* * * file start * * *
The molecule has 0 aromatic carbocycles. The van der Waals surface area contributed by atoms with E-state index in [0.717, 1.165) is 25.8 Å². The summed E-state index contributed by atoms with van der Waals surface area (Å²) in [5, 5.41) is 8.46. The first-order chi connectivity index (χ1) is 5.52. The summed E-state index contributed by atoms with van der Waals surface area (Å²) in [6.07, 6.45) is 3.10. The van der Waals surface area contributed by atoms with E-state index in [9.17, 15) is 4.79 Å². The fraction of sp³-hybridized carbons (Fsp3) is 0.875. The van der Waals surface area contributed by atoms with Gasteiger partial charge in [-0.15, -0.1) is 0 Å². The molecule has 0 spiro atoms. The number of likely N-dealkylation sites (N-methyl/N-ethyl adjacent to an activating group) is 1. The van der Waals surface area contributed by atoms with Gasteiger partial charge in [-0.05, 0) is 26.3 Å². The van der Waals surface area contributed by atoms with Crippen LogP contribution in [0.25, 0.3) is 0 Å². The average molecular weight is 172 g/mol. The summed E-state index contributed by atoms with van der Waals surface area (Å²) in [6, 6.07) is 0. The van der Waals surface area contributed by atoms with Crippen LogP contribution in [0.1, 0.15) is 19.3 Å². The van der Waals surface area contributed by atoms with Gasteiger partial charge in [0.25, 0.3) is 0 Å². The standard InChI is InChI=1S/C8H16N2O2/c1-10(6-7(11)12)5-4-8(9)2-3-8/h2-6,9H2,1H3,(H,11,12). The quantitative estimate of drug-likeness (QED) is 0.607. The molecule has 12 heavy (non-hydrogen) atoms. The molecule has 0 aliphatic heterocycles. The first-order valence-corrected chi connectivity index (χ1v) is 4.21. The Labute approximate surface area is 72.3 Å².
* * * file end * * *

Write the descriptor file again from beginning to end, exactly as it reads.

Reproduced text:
The molecule has 0 aromatic carbocycles. The van der Waals surface area contributed by atoms with E-state index in [0.717, 1.165) is 25.8 Å². The summed E-state index contributed by atoms with van der Waals surface area (Å²) in [5, 5.41) is 8.46. The first-order chi connectivity index (χ1) is 5.52. The summed E-state index contributed by atoms with van der Waals surface area (Å²) in [6.07, 6.45) is 3.10. The van der Waals surface area contributed by atoms with E-state index in [9.17, 15) is 4.79 Å². The fraction of sp³-hybridized carbons (Fsp3) is 0.875. The van der Waals surface area contributed by atoms with Gasteiger partial charge in [-0.15, -0.1) is 0 Å². The molecule has 0 spiro atoms. The number of likely N-dealkylation sites (N-methyl/N-ethyl adjacent to an activating group) is 1. The van der Waals surface area contributed by atoms with Gasteiger partial charge in [-0.05, 0) is 26.3 Å². The van der Waals surface area contributed by atoms with Crippen LogP contribution in [0.25, 0.3) is 0 Å². The average molecular weight is 172 g/mol. The summed E-state index contributed by atoms with van der Waals surface area (Å²) in [6, 6.07) is 0. The van der Waals surface area contributed by atoms with Crippen LogP contribution in [0.1, 0.15) is 19.3 Å². The van der Waals surface area contributed by atoms with Gasteiger partial charge in [0.25, 0.3) is 0 Å². The standard InChI is InChI=1S/C8H16N2O2/c1-10(6-7(11)12)5-4-8(9)2-3-8/h2-6,9H2,1H3,(H,11,12). The quantitative estimate of drug-likeness (QED) is 0.607. The molecule has 12 heavy (non-hydrogen) atoms. The molecule has 0 aliphatic heterocycles. The first-order valence-corrected chi connectivity index (χ1v) is 4.21. The Labute approximate surface area is 72.3 Å².